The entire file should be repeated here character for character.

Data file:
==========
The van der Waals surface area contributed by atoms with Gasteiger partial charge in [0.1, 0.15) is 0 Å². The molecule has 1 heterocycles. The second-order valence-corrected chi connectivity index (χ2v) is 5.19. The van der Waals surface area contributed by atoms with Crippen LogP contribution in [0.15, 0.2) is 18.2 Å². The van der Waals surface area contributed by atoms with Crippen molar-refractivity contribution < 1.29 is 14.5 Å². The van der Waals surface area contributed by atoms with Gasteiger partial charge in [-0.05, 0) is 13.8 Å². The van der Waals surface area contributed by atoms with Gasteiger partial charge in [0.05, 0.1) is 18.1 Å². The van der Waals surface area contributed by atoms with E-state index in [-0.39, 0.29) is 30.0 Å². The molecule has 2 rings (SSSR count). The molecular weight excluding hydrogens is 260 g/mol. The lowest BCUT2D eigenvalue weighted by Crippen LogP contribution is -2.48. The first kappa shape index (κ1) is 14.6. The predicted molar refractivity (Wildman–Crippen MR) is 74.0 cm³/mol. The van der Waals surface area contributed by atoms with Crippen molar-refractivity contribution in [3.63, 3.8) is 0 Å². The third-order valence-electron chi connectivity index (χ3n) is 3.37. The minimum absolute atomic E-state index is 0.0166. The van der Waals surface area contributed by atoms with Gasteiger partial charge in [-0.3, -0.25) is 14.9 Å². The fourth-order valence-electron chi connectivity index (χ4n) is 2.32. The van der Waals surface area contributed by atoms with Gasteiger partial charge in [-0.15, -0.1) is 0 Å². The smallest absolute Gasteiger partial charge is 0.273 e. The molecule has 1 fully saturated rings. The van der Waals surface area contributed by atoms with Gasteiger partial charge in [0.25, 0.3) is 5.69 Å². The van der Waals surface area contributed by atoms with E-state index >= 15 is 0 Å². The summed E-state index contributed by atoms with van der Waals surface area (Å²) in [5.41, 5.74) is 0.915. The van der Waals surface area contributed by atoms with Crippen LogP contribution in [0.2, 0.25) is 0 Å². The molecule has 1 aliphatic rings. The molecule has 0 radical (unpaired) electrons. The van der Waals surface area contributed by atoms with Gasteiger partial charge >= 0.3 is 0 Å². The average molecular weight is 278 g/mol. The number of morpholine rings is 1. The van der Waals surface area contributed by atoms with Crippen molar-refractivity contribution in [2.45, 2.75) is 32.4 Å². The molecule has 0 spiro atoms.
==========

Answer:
The van der Waals surface area contributed by atoms with Gasteiger partial charge in [0.1, 0.15) is 0 Å². The molecule has 1 heterocycles. The second-order valence-corrected chi connectivity index (χ2v) is 5.19. The van der Waals surface area contributed by atoms with Crippen LogP contribution in [0.15, 0.2) is 18.2 Å². The van der Waals surface area contributed by atoms with Crippen molar-refractivity contribution < 1.29 is 14.5 Å². The van der Waals surface area contributed by atoms with Gasteiger partial charge in [-0.05, 0) is 13.8 Å². The van der Waals surface area contributed by atoms with Gasteiger partial charge in [0.05, 0.1) is 18.1 Å². The van der Waals surface area contributed by atoms with E-state index in [-0.39, 0.29) is 30.0 Å². The molecule has 2 rings (SSSR count). The molecular weight excluding hydrogens is 260 g/mol. The lowest BCUT2D eigenvalue weighted by Crippen LogP contribution is -2.48. The first kappa shape index (κ1) is 14.6. The predicted molar refractivity (Wildman–Crippen MR) is 74.0 cm³/mol. The van der Waals surface area contributed by atoms with Crippen molar-refractivity contribution in [3.63, 3.8) is 0 Å². The third-order valence-electron chi connectivity index (χ3n) is 3.37. The minimum absolute atomic E-state index is 0.0166. The van der Waals surface area contributed by atoms with Gasteiger partial charge in [-0.3, -0.25) is 14.9 Å². The fourth-order valence-electron chi connectivity index (χ4n) is 2.32. The van der Waals surface area contributed by atoms with Gasteiger partial charge in [-0.15, -0.1) is 0 Å². The smallest absolute Gasteiger partial charge is 0.273 e. The molecule has 1 fully saturated rings. The van der Waals surface area contributed by atoms with Gasteiger partial charge in [0.25, 0.3) is 5.69 Å². The van der Waals surface area contributed by atoms with E-state index >= 15 is 0 Å². The summed E-state index contributed by atoms with van der Waals surface area (Å²) in [5.41, 5.74) is 0.915. The van der Waals surface area contributed by atoms with Crippen LogP contribution in [0.2, 0.25) is 0 Å². The molecule has 1 aliphatic rings. The molecule has 0 radical (unpaired) electrons. The van der Waals surface area contributed by atoms with Gasteiger partial charge >= 0.3 is 0 Å². The average molecular weight is 278 g/mol. The number of morpholine rings is 1. The van der Waals surface area contributed by atoms with Crippen molar-refractivity contribution in [2.45, 2.75) is 32.4 Å². The molecule has 0 spiro atoms.